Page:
A global wave of censorship

On every continent on Earth, our right to dissent is in peril.

Paul Coleman

Topics Free Speech Identity Politics Politics World

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On think-tank Freedom House’s ‘world freedom index’, happy Finns top the charts as the ‘most free’ country in the world, scoring 100 out of 100. Finnish MP Päivi Räsänen is rather unlikely to agree with such an assessment.

Last week, the long-serving politician and grandmother marked the one-year anniversary of her acquittal for ‘hate speech’ charges. Her alleged crime? In 2019, Räsänen criticised her local church for its sponsorship of a Helsinki Pride parade. She tweeted a picture of some Bible verses alongside a question, asking how supporting Pride could be justified in accordance with the church’s teaching. Prior to this, Räsänen had also shared her Christian beliefs in a radio debate and in a church pamphlet written nearly two decades ago, both of which were used in the case against her. As a result, she was prosecuted for voicing beliefs that fall foul of today’s reigning social orthodoxy.

Finland has the fewest police officers per capita in Europe. Yet the Finnish state poured enormous resources into prosecuting Räsänen for her peacefully expressed opinion.

So why pursue a criminal conviction for something as innocuous as tweeting some Bible verses? Because the authorities wanted to make an example of her. For having views that differ from the establishment, Räsänen endured over 13 hours of police interrogations, months of waiting for court proceedings and an onerous and invasive trial. All for a mere tweet. Although she has now been exonerated, this was a punishing process. And it didn’t just affect Räsänen herself. It also sent a chilling message to the Finnish public – that what happened to Räsänen could happen to you, too.

If state censorship like this can happen in Finland, which supposedly tops the world’s freedom charts, then imagine how bad things must be for free speech elswehere. Indeed, all across the world nowadays, people are being criminalised for expressing views that challenge the prevailing politically correct orthodoxy.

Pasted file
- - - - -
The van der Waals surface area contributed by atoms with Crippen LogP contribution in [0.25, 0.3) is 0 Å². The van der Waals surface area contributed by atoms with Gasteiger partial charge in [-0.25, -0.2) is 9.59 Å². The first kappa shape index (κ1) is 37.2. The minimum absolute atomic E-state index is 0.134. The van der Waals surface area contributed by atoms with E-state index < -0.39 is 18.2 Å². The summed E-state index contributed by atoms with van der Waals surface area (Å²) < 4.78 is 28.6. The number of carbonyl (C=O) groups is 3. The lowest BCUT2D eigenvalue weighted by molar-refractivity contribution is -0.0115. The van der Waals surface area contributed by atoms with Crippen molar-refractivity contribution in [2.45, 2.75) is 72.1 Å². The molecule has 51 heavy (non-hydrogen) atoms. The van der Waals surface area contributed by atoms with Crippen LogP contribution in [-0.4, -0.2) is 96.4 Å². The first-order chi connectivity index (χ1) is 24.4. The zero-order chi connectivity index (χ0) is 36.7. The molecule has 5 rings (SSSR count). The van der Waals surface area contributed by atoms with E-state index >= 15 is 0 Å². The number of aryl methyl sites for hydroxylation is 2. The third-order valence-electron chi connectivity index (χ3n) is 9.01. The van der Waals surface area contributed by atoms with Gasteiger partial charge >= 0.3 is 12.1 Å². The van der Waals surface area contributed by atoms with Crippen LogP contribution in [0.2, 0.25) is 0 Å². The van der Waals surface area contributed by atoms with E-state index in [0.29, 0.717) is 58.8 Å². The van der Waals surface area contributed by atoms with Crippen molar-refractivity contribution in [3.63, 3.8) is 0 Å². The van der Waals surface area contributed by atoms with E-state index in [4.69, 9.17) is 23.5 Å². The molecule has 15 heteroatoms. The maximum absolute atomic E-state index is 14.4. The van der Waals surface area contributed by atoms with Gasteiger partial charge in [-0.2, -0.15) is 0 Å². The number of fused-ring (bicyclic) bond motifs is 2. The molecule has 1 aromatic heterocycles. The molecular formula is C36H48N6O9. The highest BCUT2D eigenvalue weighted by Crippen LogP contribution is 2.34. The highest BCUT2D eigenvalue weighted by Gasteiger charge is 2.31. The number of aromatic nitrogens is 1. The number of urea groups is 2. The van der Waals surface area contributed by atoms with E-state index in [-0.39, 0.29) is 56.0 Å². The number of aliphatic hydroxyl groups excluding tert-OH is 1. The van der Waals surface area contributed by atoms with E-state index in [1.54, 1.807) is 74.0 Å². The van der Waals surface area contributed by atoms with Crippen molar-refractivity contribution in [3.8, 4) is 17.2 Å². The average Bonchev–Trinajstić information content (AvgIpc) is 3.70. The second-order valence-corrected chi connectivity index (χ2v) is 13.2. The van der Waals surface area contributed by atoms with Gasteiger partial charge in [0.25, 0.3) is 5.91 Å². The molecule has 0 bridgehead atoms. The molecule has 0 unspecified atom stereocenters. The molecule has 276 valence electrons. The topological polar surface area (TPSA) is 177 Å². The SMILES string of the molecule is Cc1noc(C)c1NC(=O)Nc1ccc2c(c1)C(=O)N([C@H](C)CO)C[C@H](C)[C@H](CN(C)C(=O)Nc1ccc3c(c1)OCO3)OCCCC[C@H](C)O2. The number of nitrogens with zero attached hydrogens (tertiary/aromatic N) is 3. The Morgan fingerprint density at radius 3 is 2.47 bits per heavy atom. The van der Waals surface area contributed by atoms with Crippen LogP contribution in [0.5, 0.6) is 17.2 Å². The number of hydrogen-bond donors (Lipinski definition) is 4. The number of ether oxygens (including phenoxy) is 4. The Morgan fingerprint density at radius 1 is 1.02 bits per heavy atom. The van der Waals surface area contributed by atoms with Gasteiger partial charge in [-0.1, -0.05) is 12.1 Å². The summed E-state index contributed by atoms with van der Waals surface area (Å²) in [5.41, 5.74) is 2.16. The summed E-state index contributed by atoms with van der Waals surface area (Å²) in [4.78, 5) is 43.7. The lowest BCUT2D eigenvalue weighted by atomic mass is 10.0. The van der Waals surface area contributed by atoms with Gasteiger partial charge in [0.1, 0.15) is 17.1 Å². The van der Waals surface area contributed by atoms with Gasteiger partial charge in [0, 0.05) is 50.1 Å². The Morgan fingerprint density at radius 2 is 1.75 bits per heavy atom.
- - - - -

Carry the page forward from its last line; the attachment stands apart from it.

Take the case of Mexican congressman Gabriel Quadri. Mexico has a quota in place requiring 50 / 50 representation of men and women in congress. In Mexico’s 2021 election, two congressional seats earmarked for women were given to males who identify as women. So Quadri took to Twitter to declare it an injustice. His tweets contained no foul language, named no particular person and in no way incited violence. Yet for standing up for women’s representation, Quadri has been convicted of being a ‘political violator against women’, and is suffering egregious personal and professional consequences. He is now at risk of becoming ineligible to run for office again.

The trend is clear everywhere you look. Blasphemy against woke orthodoxy is being punished.

Of course, this is not to say old-fashioned blasphemy laws aren’t also inhibiting free speech. Indeed, some of the most extreme examples of this global wave of silencing and censorship are to be found in West Africa. In 2020, for instance, Sufi musician Yahaya Sharif-Aminu was sentenced to death for alleged blasphemy. He was convicted after sharing self-composed rap lyrics on WhatsApp that referenced a 19th-century imam, revered in his particular tradition of Sufi Islam. Sharif-Aminu was accused of blasphemy for allegedly placing the imam above the prophet Muhammad. He has appealed to the Supreme Court of Nigeria for his life and is challenging the constitutionality of the Sharia-based blasphemy laws. He remains in prison, his life hanging in the balance.

The nature of blasphemy, not to mention the consequences, are very different in the West compared with Nigeria. But the underlying dynamic of censorship is very similar. Cancel-culture mobs and state censorship are feeding off each other, creating a culture of crippling silencing and sanctioning. Cancel culture empowers the government to suppress speech. And state censorship, in turn, breeds a culture of intolerance.

There are few places in the world spared from this kind of censorship today. Those who voice dissenting opinions on social media will often face a mob calling for their cancellation – and most states are willing to enforce it.

Make no mistake, free speech is under threat all over the world. After all, If Finland really is the freeest country on Earth, then heaven help the rest of us.

Paul Coleman is a lawyer and executive director of ADF International. He is author of Censored: How European Hate-Speech Laws are Threatening Freedom of Speech.

Picture by: ADF International.

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Topics Free Speech Identity Politics Politics World


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